A NTP Server connects to a computer network with the purpose of synchronising all computers, routers and other devices to the exact same time. NTP servers use Network Time Protocol to adjust the drift of different machines to match the reference time.
NTP servers rely on using a reference clock; most networks that use a NTP server will use a UTC (Coordinated Universal Time) time source. UTC is based on the time told by the incredibly accurate and expensive atomic clocks.
Atomic clocks work on the principle that a single atom (in most cases the caesium -133) will resonate at an exact rate at certain energy levels. The accuracy of atomic clocks is so proficient that UTC was developed to allow international Atomic Time (TAI) and Greenwich Meantime (GMT) to be combined, allowing for the slowing of the Earth’s rotation by adding leap seconds and therefore keeping the Sun at the Earth’s meridian at noon.
Failure to account for this slowing in the Earth’s spin would result in the eventual drift of day and night (albeit in many millennia).
A NTP server can be set to receive a UTC time signal from across the Internet although these can vary tremendously in accuracy and are reliant on reasonably close distances from client and server.
Relying on an Internet based timing references can also leave a network open to malicious users as they can not utilise NTP authentication which is a security measure used to ensure a timing reference is what it says it is.
Many dedicated NTP servers are designed to receive a more accurate and authenticated timing reference. One method utilises radio transmissions that are broadcast by several national physics laboratories such as NIST (National Institute for Standards and Technology) in the US (WWVB signal) and NPL (National Physical Laboratory) in the UK (MSF signal). These signals are broadcast in long wave and can be picked up within the broadcast area although the signals can be blocked by local geographical features.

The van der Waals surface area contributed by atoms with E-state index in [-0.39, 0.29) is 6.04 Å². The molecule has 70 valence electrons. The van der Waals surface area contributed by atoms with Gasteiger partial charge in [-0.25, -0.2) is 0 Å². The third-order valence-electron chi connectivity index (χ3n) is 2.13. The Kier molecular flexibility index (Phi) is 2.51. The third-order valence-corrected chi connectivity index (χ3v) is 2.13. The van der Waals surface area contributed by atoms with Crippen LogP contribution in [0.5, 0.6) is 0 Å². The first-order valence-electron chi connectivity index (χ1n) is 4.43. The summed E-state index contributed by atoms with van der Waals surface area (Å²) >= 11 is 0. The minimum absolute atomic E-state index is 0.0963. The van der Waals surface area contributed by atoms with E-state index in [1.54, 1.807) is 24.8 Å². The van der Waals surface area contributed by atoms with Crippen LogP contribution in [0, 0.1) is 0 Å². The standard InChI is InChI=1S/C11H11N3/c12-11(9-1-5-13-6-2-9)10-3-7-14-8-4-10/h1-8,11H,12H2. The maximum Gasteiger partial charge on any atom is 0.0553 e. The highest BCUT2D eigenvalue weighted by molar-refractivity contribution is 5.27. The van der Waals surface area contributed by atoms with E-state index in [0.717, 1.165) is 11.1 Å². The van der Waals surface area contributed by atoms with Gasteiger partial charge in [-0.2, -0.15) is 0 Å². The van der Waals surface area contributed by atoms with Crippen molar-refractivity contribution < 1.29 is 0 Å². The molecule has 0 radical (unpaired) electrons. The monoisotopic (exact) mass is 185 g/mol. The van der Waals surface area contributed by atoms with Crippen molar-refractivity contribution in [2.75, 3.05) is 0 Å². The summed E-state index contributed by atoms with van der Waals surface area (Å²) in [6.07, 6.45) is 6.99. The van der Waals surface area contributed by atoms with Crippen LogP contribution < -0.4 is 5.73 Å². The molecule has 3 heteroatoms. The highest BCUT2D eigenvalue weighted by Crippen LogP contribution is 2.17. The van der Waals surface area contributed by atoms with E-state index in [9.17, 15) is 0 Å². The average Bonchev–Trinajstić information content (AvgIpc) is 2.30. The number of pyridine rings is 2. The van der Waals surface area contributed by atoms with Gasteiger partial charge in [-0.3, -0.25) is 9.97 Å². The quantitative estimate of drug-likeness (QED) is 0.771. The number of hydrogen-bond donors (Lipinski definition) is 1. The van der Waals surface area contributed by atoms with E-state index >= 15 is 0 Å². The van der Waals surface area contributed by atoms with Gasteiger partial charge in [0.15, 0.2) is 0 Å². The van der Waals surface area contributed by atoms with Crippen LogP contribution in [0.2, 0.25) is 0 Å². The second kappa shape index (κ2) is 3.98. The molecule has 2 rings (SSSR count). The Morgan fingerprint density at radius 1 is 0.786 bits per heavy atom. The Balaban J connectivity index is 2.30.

Another method to receive a UTC timing reference is to use the onboard atomic clocks on GPS (Global Positioning System) network. While GPS is most commonly known as a positioning system the satellite actually relays timing information which is used by GPS receivers to calculate the time it has travelled and therefore the distance.
While the GPS signals are not broadcast in UTC format they are highly accurate and NTP has no problem in converting them.
The NTP server checks the time stamp from the UTC source and uses the information to calculate if the network clocks are drifting and adds or subtracts a second to match the reference clock. The NTP server will do this at set intervals, normally every fifteen minutes to ensure perfect accuracy.
NTP is accurate to within 1/100th of a second (10 milliseconds) over the public Internet and can perform even better over LANs and WANS with accuracies of 1/5000th of a second (200 microseconds) not unheard of.
To ensure further accuracy the NTP service (or daemon on Linux) runs in the background and does not believe the time it is told until after several exchanges and each one has passed a protocol specification (a test), the server is then considered. It usually takes about five good samples) until a NTP server is accepted as a timing source.